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It’s fair to say that, until now, most companies in the pharmaceutical and medical fields have had other things on their mind than maximising the efficiency of their supply chains. But what was once regarded as a minor cost component is coming under increasing scrutiny as manufacturers – under competitive pressures and analysis from national health authorities – seek to maintain profit margins.

The whole look and feel of the pharma supply chain could be about to change dramatically as technology makes an increasing impact. Rüdiger Dorn, Microsoft”s worldwide managing director for the pharmaceutical industry and Tony Walsh, European business development manager, Domino Printing Sciences Plc are about to jointly launch a new solution for the sector, based on new system architecture and featuring digital matrix or two-dimensional barcodes, that would allow a better control of the supply chain.

Until very recently, keeping the necessary ”islands” of information properly synchronised would have been very difficult, but internet technology is now mature enough to allow it to happen.

Greater control
One aim of the project, the standards for which have been thrashed out with the EFPIA consortium of major pharma companies, is to prevent counterfeiting but equally important are the greater degree of control over the supply chain that it will allow. What”s more, they say, it can be phased in gradually, without requiring manufacturers and retailers to throw out all their old systems. The new matrix tags can function alongside conventional bar codes or, equally, RFID tags. Cost of the system should be in line with existing bar-code systems – but there could be major savings by avoiding labelling or repacking. There would be no need for manufacturers to re-equip their production lines and the hardware requirements for retailers would be fairly small.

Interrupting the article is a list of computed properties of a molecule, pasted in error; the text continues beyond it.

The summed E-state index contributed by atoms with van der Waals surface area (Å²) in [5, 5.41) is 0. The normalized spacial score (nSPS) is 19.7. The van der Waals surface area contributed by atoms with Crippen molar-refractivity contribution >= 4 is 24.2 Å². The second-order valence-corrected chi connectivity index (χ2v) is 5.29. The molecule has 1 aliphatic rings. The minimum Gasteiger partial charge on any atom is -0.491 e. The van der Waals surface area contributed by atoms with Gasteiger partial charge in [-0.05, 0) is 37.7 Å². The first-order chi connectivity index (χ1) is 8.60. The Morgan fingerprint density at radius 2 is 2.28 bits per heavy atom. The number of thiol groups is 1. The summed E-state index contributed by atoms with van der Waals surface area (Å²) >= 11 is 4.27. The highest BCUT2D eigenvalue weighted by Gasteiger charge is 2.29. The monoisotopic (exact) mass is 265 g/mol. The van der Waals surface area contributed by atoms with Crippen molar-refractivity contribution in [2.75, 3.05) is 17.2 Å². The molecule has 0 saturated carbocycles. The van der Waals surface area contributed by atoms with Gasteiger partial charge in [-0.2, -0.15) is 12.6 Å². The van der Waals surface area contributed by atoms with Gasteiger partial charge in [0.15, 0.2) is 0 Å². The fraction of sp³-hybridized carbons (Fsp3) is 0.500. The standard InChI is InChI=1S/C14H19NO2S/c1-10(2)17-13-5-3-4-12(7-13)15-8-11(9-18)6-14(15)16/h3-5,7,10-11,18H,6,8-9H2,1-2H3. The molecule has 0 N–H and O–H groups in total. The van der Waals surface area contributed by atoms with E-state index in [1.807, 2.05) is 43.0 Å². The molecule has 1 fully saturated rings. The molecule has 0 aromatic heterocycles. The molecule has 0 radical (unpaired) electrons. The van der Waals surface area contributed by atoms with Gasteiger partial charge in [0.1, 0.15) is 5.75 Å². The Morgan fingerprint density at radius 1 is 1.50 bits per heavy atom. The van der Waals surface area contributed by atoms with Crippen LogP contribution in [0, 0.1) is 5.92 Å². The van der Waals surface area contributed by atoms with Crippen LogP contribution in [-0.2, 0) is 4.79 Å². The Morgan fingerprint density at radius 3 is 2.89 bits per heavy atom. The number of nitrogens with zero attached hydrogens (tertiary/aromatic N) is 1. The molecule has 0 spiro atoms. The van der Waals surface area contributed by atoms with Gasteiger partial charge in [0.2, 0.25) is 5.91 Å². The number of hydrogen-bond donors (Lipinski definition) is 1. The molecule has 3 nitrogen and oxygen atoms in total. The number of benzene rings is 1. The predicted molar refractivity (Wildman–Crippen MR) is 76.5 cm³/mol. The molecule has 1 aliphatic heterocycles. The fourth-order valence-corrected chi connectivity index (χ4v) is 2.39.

EFPIA is now agreeing standards for the data matrix. ”We have now got to the point where everyone has agreed on a format, which has been a big inhibitor in the past,” says Rüdiger Dorn. It would, he says, pave the way for pharma to develop a responsive, demand-driven supply chain that we already have in place in other industries” says Rudi Dorn.

Tony Walsh explains: ”The two-dimensional barcodes are very robust, because there”s a lot more “redundancy” than with a linear bar-code. Their other big advantage is that they”re much smaller – we can get 3-400 bytes of data into a very small area, ideal for pharmaceuticals.”

Rudi Dorn adds that, unlike most conventional bar codes, the matrix codes will allow individual packs to be traced through the supply chain, as each would carry a unique serialised code. With recalls, for instance, it would be possible to identify the affected items precisely; sales of an individual item could be tied to patient records.

In fact, there has been a lot of interest from the food and FMCG retail industries as here too, there is an increasing desire to keep track of consignments down to near individual item level.

A hybrid world
The matrix barcodes wouldn”t do everything that an RFID tag could – no read-write, obviously – but there is no reason why the two couldn”t live side by side, feeding information into the same databases. ”I think we may be moving towards a hybrid world,” says Dorn – perhaps RFID for higher-value or more sensitive drugs and matrix codes for the rest. System designers should have learned the lessons of the past three decades and should avoid incompatible systems.